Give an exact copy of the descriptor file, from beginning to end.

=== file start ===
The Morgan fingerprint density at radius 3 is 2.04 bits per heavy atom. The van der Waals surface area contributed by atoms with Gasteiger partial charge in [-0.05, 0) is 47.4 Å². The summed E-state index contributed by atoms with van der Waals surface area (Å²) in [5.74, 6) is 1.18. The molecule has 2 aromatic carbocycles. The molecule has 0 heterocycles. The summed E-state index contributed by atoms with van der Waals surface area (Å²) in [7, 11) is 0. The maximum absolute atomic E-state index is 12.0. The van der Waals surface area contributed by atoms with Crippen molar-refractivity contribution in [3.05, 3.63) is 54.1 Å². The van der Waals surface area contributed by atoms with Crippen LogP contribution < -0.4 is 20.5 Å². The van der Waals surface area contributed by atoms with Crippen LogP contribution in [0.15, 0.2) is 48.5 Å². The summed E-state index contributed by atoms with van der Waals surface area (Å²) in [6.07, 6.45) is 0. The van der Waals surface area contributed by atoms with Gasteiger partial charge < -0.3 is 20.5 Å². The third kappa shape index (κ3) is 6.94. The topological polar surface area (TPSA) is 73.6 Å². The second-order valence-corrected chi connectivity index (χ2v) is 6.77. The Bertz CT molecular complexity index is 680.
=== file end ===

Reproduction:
The Morgan fingerprint density at radius 3 is 2.04 bits per heavy atom. The van der Waals surface area contributed by atoms with Gasteiger partial charge in [-0.05, 0) is 47.4 Å². The summed E-state index contributed by atoms with van der Waals surface area (Å²) in [5.74, 6) is 1.18. The molecule has 2 aromatic carbocycles. The molecule has 0 heterocycles. The summed E-state index contributed by atoms with van der Waals surface area (Å²) in [7, 11) is 0. The maximum absolute atomic E-state index is 12.0. The van der Waals surface area contributed by atoms with Crippen molar-refractivity contribution in [3.05, 3.63) is 54.1 Å². The van der Waals surface area contributed by atoms with Crippen LogP contribution < -0.4 is 20.5 Å². The van der Waals surface area contributed by atoms with Crippen LogP contribution in [0.15, 0.2) is 48.5 Å². The summed E-state index contributed by atoms with van der Waals surface area (Å²) in [6.07, 6.45) is 0. The van der Waals surface area contributed by atoms with Gasteiger partial charge < -0.3 is 20.5 Å². The third kappa shape index (κ3) is 6.94. The topological polar surface area (TPSA) is 73.6 Å². The second-order valence-corrected chi connectivity index (χ2v) is 6.77. The Bertz CT molecular complexity index is 680.